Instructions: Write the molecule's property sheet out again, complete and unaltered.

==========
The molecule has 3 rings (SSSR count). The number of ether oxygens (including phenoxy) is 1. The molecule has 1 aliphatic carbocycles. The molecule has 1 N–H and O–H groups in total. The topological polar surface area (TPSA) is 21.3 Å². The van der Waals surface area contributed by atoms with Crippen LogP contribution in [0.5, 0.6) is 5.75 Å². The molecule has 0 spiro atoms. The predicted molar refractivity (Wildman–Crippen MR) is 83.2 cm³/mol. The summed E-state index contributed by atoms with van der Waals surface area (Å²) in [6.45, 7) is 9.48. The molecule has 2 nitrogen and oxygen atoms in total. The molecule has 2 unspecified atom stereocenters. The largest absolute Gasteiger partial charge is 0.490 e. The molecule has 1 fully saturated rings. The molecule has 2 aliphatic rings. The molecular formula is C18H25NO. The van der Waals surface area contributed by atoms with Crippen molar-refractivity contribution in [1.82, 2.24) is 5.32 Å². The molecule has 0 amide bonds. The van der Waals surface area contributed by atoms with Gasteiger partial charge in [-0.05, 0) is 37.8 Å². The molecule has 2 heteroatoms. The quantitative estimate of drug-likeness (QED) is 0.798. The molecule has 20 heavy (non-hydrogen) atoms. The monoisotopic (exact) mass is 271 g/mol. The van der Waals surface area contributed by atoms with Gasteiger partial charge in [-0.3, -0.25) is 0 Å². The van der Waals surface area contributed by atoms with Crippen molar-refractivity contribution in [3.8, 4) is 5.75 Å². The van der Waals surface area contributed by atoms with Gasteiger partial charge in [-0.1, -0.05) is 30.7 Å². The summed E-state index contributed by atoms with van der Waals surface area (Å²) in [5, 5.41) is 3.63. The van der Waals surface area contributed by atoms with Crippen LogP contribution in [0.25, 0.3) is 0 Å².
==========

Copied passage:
The molecule has 3 rings (SSSR count). The number of ether oxygens (including phenoxy) is 1. The molecule has 1 aliphatic carbocycles. The molecule has 1 N–H and O–H groups in total. The topological polar surface area (TPSA) is 21.3 Å². The van der Waals surface area contributed by atoms with Crippen LogP contribution in [0.5, 0.6) is 5.75 Å². The molecule has 0 spiro atoms. The predicted molar refractivity (Wildman–Crippen MR) is 83.2 cm³/mol. The summed E-state index contributed by atoms with van der Waals surface area (Å²) in [6.45, 7) is 9.48. The molecule has 2 nitrogen and oxygen atoms in total. The molecule has 2 unspecified atom stereocenters. The largest absolute Gasteiger partial charge is 0.490 e. The molecule has 1 fully saturated rings. The molecule has 2 aliphatic rings. The molecular formula is C18H25NO. The van der Waals surface area contributed by atoms with Crippen molar-refractivity contribution in [1.82, 2.24) is 5.32 Å². The molecule has 0 amide bonds. The van der Waals surface area contributed by atoms with Gasteiger partial charge in [-0.05, 0) is 37.8 Å². The molecule has 2 heteroatoms. The quantitative estimate of drug-likeness (QED) is 0.798. The molecule has 20 heavy (non-hydrogen) atoms. The monoisotopic (exact) mass is 271 g/mol. The van der Waals surface area contributed by atoms with Gasteiger partial charge in [-0.3, -0.25) is 0 Å². The van der Waals surface area contributed by atoms with Crippen molar-refractivity contribution in [3.8, 4) is 5.75 Å². The van der Waals surface area contributed by atoms with Gasteiger partial charge in [-0.1, -0.05) is 30.7 Å². The summed E-state index contributed by atoms with van der Waals surface area (Å²) in [5, 5.41) is 3.63. The van der Waals surface area contributed by atoms with Crippen LogP contribution in [0.25, 0.3) is 0 Å².